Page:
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The electron emission yield γ induced by Ne2+ and O2+ impacting on a clean tungsten surface has been measured. The range of projectile energy is from 3 keV/u to 14 keV/u. The total electron yield gradually increases with the projectile velocity. It is found simultaneously that the total electron yield for O2+ is larger than the total electron yield for Ne2+, which is opposite to the results for higher projectile velocity. After considering the contribution from recoiling atoms to the energy distribution and electron emission yield, we find that recoiling atoms are of crucial importance in electron emission in our energy range. Thus, the unexpected results in our experiment can be explained successfully.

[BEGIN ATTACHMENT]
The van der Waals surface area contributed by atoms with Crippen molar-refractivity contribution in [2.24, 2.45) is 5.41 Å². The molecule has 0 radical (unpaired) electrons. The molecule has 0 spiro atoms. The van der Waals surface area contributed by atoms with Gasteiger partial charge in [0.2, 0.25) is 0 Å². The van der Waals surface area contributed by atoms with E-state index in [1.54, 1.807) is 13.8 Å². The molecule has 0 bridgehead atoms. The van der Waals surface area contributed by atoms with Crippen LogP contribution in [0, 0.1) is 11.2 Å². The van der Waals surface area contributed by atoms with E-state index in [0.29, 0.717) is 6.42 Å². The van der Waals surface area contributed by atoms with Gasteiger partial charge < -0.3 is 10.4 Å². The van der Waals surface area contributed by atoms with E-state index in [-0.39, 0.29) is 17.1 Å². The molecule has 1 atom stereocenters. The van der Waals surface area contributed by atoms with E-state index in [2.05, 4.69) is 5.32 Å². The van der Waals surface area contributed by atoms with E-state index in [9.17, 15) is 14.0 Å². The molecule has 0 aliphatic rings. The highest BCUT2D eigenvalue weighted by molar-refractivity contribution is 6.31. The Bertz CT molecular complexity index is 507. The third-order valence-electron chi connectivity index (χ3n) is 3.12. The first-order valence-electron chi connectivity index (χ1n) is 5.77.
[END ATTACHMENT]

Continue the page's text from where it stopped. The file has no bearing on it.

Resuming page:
Total electron emission yield for impact of slow Neq+(q = 2, 4, 6, 8) ions with various kinetic energy under normal incidence on n-type Si has been measured. It is shown that for the same charge state, the total electron yield γ increases linearly as the kinetic energy of projectile at impact increases, up to velocities corresponding to the “classical” threshold. Separation of kinetic electron yield γKE and potential electron yield γPE shows that γPE is proportional to the ion charge state and γKE increases linearly with projectile velocity. Finally, based on “single hole without hopping” hypothesis, the expression of the “CRF” F(q) is given, and the relation between γKE and q is obtained successfully for the first time, which is also a basis for judging whether the “trampoline effect” exists.
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